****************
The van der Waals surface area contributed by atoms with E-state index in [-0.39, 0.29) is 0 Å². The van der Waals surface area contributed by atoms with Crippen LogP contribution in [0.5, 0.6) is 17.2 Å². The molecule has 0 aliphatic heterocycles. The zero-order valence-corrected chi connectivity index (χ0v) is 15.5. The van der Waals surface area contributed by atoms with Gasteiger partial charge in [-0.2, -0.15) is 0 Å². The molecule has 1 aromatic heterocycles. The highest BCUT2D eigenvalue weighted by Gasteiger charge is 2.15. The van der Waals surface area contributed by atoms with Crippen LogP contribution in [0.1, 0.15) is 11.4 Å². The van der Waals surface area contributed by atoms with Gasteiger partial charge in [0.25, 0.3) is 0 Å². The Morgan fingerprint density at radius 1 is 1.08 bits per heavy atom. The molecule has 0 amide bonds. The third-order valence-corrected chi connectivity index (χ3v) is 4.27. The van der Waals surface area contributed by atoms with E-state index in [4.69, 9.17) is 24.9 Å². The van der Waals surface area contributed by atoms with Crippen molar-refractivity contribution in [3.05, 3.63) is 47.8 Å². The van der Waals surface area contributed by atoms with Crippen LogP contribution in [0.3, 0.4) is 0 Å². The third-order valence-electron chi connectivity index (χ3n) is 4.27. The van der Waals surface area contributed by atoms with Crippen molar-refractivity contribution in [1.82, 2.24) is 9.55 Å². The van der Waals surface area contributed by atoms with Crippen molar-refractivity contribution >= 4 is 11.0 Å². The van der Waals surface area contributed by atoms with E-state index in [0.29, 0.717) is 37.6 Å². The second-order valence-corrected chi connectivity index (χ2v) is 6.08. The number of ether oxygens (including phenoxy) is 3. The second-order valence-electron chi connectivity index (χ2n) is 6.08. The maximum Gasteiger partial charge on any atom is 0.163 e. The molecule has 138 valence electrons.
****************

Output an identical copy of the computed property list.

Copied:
The van der Waals surface area contributed by atoms with E-state index in [-0.39, 0.29) is 0 Å². The van der Waals surface area contributed by atoms with Crippen LogP contribution in [0.5, 0.6) is 17.2 Å². The molecule has 0 aliphatic heterocycles. The zero-order valence-corrected chi connectivity index (χ0v) is 15.5. The van der Waals surface area contributed by atoms with Gasteiger partial charge in [-0.2, -0.15) is 0 Å². The molecule has 1 aromatic heterocycles. The highest BCUT2D eigenvalue weighted by Gasteiger charge is 2.15. The van der Waals surface area contributed by atoms with Crippen LogP contribution in [0.1, 0.15) is 11.4 Å². The van der Waals surface area contributed by atoms with Gasteiger partial charge in [0.25, 0.3) is 0 Å². The Morgan fingerprint density at radius 1 is 1.08 bits per heavy atom. The molecule has 0 amide bonds. The third-order valence-corrected chi connectivity index (χ3v) is 4.27. The van der Waals surface area contributed by atoms with E-state index in [4.69, 9.17) is 24.9 Å². The van der Waals surface area contributed by atoms with Crippen molar-refractivity contribution in [3.05, 3.63) is 47.8 Å². The van der Waals surface area contributed by atoms with Crippen LogP contribution in [0.3, 0.4) is 0 Å². The third-order valence-electron chi connectivity index (χ3n) is 4.27. The van der Waals surface area contributed by atoms with Crippen molar-refractivity contribution in [1.82, 2.24) is 9.55 Å². The van der Waals surface area contributed by atoms with Crippen molar-refractivity contribution >= 4 is 11.0 Å². The van der Waals surface area contributed by atoms with E-state index in [0.29, 0.717) is 37.6 Å². The second-order valence-corrected chi connectivity index (χ2v) is 6.08. The number of ether oxygens (including phenoxy) is 3. The second-order valence-electron chi connectivity index (χ2n) is 6.08. The maximum Gasteiger partial charge on any atom is 0.163 e. The molecule has 138 valence electrons.